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#7 of 10 Old 07-19-2012, 11:41 PM
 
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Originally Posted by baltmom View Post

yeahthat.gif

 

I'm just a couple steps farther along so I don't have as much to offer as many parents here, but just wanted to add that in our quest one of the best things I've done was to insist - insist - on a referral to a developmental pediatrician. Through observation and talking with you about the big picture, they are able to help sort through which behaviors may start to get in his way, and give you suggestions for specialists to help give him the tools to manage them. Regardless of having or not having a diagnosis of anything, good intervention just helps. I agree it sounds like your son has lot of wonderful strengths, and one thing I always do with my son's docs and specialists is remind them that it's very important to me to take the approach of building on his strengths, rather than focusing on any perceived "deficits."

 

Yes, please get an evaluation by a developmental pediatrician. A speech language pathologist is NOT qualified to diagnose autism or even SPD. Ideally, you'd be able to get your son evaluated by a team -- developmental pediatrician, speech-language pathologist and occupational therapist. It's a pain to get started, but if you can get into a place that has that kind of team, you'll get a much better picture of what's going on.

 

It's a myth that children with autism aren't social or don't express affection. Your son has enough red flags that I think it warrants a further investigation.


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#8 of 10 Old 07-20-2012, 03:32 PM
 
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Hi. I'm in ontario too and my dd sounds very much like your ds emotionally (physically she is the opposite of spirited smile.gif )we have started the process about 2 mos ago (at her 2 year check up). We also did the online tests and diid other research. Our doctor didn't give us any problems at all. He listened to our concerns, asked his own questions and gave us referrals to a speech therapist and developmental ped. We have started seeing the speech therapist already and will see the dev ped in mid august. How it works its 2 sessions in two consecutive days. At the end of the second session we should get a diagnosis. Once that happens we get access to all kinds of programs and therapies. I'm not sure where in ontario you are but if in the gta and not happy with your ped, pm me I got a great one.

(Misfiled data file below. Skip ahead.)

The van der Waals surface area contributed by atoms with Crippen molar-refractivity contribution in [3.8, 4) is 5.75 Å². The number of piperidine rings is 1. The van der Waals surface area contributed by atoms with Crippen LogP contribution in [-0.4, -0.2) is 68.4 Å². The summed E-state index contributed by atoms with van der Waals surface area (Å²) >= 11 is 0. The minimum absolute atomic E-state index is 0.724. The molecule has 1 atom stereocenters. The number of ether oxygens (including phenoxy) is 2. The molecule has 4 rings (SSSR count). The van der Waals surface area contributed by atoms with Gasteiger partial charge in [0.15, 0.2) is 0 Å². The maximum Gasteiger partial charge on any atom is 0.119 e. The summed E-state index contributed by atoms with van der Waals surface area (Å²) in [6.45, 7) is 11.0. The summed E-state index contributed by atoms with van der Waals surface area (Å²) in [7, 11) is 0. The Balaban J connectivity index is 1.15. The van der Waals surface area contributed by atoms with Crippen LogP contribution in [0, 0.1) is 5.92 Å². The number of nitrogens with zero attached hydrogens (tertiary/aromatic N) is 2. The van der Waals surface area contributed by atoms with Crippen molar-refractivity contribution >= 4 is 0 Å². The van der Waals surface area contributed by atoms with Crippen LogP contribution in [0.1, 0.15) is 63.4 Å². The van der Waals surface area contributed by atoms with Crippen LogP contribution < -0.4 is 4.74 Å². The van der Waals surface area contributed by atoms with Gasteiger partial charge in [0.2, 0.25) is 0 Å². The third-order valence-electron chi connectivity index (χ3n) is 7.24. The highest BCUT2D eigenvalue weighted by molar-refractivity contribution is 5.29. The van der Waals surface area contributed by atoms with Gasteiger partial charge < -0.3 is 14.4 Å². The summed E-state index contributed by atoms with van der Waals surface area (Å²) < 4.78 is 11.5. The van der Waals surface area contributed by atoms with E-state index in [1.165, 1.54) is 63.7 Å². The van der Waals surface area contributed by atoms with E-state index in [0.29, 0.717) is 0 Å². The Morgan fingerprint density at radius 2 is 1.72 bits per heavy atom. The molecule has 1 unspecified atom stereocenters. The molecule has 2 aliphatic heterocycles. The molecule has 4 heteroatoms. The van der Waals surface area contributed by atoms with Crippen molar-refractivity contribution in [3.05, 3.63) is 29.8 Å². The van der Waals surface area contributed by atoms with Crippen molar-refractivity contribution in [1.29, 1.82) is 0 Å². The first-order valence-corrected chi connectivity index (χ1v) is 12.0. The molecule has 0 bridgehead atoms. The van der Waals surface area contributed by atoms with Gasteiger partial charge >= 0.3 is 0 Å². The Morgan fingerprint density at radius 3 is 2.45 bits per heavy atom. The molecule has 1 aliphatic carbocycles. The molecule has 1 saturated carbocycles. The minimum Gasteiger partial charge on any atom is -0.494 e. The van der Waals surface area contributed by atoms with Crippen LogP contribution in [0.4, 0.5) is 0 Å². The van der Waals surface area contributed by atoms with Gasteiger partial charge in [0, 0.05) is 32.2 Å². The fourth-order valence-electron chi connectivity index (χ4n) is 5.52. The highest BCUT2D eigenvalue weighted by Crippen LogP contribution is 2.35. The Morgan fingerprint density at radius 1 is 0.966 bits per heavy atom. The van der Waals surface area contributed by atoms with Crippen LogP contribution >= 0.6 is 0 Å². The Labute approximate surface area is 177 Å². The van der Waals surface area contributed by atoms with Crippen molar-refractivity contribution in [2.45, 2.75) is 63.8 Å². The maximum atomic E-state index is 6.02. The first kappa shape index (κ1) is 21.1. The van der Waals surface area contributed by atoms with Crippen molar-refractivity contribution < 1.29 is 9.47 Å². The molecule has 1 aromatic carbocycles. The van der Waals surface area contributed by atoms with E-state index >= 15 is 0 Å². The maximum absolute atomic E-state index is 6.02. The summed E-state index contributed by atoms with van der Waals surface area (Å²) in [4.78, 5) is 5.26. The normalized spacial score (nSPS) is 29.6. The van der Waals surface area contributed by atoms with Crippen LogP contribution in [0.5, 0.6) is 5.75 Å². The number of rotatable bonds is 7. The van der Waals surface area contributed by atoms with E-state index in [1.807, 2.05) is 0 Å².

SAHM to one moody son J hat.gif(06-27-03), one super-girly daughter M hearts.gif (02-23-06) and welcome Sophie! energy.gif(05-23-10) expecting fourth in July baby.gif

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#9 of 10 Old 07-21-2012, 01:42 PM
 
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I will third the suggestion that you push very hard for a developmental pediatrician evaluation.  It can be very, very hard to tell the difference between language disorders, spd, asd, and other developmental issues.  A good speech therapist can certainly help you figure out how to work with your specific child's strengths and weaknesses on language issues but otherwise they simply aren't qualified to give you the big picture and could quite possibly miss something medical.

 

We were exactly where you are when DS was 2-3  years old.  It is only now that he is 3.5 that we are getting a real picture of what's up since it can be hard to pull apart the pieces when they are younger.  After a looong series of evals (almost 5 hours) with a good dev ped, it looks like DS is not on the spectrum and instead has MERLD.  But that wasn't really clear until recently. 

 

Two books I will highly rec since they can help no matter what is going on: "It Takes Two To Talk" and "Play To Talk."  Both have made a huge difference in the way we interact with DS and have definitely helped his language and social development.

 

Incidentally this issue is very confusing and messy right now because even the experts can't quite agree what it means for a child to be on the spectrum.  The diagnostic criteria are changing and there is a lot of debate about what the spectrum even means.  My point being, getting a specific dx isn't really the issue.  Finding someone who can help you accurately evaluate your specific kids' needs and help you figure out a roadmap for your child is what a good dev ped can really give you.   

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#10 of 10 Old 07-25-2012, 08:00 PM - Thread Starter
 
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Thank you all, so much, for your very helpful answers and suggestions, i'm just checking library and amazon for the books recommended.

We are just starting with a new speech therapist tomorrow and a developmental pediatrician is what I'll be asking for a referral to but first we are referred to our regular pediatrician again who was amazing when my daughter had neonatal seizures, she's very thorough so i feel that she will be able to point us in the right direction as we figure out a 'roadmap' for the way forward.

it's actually been a much better week than the last few maybe because i've relaxed a bit now i feel like i'm acting on this and not just having a gut feeling thats bothering me, if that makes sense

 

thanks ladies!